Matheson (1992) examines the social psychological impacts of CMC on women.

Matheson and Z anna (1988) describes impact of CMC on self-awareness.

McCreary (1989) describes how users experienced positive contribution of CMC, but not unequivocal.

Rafael i (1986) explores, through surveys and content analysis, BBS use.

Rice (1982) describes a longitudinal study of group roles and system structure for a computer conferencing system.

Rice (1988) uses network approach to get her data from communication system networks.

Rice and Borgman (1983) discusses issues in collecting data from CMC systems.

Rice and Case (1983) describes use and utility of computer-based messaging in a university.

Ried l (1989) discusses patterns in computer-mediated discussions.

Riel and Levin (1990) describes success and failures in forming electronic communities, suggests a set of guidelines for creating online communities.

Rojo (1991) describes patterns of CMC usage and explores ways to describe users;

explores dynamics of online communication. Saf yeni, Lee, and MacGregor (1988) Sharp (1991) discusses perception of CMC partners.

S meltzer (1992) evaluated electronic messages for structure, length, complexity, and readability.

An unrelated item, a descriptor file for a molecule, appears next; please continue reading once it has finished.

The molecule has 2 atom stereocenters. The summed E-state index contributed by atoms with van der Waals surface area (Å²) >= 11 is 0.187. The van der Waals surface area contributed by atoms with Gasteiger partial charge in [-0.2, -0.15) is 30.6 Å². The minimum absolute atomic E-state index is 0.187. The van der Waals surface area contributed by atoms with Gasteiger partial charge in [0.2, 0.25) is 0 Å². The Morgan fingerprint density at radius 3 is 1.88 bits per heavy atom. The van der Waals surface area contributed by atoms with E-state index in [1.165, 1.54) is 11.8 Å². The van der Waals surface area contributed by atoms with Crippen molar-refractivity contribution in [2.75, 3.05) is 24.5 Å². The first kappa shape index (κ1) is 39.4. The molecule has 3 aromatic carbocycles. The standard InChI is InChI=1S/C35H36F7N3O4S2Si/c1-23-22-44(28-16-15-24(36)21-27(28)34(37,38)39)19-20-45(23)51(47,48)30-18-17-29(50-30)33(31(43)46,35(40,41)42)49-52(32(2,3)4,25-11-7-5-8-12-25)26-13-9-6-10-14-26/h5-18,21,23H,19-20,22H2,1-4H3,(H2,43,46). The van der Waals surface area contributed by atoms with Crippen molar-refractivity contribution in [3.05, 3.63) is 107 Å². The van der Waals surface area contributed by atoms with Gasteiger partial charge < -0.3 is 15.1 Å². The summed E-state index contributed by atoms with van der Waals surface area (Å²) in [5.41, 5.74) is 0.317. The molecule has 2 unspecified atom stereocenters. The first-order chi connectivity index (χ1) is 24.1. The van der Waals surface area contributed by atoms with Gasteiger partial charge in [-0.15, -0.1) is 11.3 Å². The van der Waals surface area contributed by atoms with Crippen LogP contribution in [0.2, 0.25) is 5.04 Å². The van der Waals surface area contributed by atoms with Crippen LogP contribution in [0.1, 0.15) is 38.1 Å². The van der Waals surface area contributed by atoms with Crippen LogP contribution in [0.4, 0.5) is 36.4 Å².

Smolensk y, Carmody, and Holcomb (1990) shows how task type, group structure, and extroversion affected uninhibited speech in CMC.

Steinfield (1986 b) concludes that email use is best predicted by infrastructure, positive orientation, and need.

Thorn and Connolly (1987) explains why people contribute to a public database.

Trevino and Webster (1992) discusses flow in CMC, focusing on email and voice mail.

Turoff and Hiltz (1988) Vallee, Johansen, ober t Randolph, and Hastings (1974) describes social effects of group communication via computers.

Vallee (1984) describes computer messaging systems.

We edman (1991) Wilkins (1991) Williams (1977) describes different models for communication, including rational choice / media use models.

Zimmerman (1987) analyzed disturbed adolescents’ communication patterns;

CMC was positively expressive of feelings and interpersonal issues and diminished gender differences. Markoff (1993) describes Internet Talk Radio, a broadcast show on the Internet, available in the U.

S., Europe, and Japan. Main point: The Internet is large and growing fast and using new media: a broadcast sound show has started. Coombs (1993) reflection on experiences using CMC in teaching.

Archee (1993) reports on using computer conferencing to teach small group communication and writing / rhetoric.

Day (1993) describes computer-mediated software design (CASE).

Loper fido (1993) studies how the introduction of an email system affects ways in which employees in an organization communicate.

Herring (1993) explores computer discussion lists for occurrence of gender differences in participation.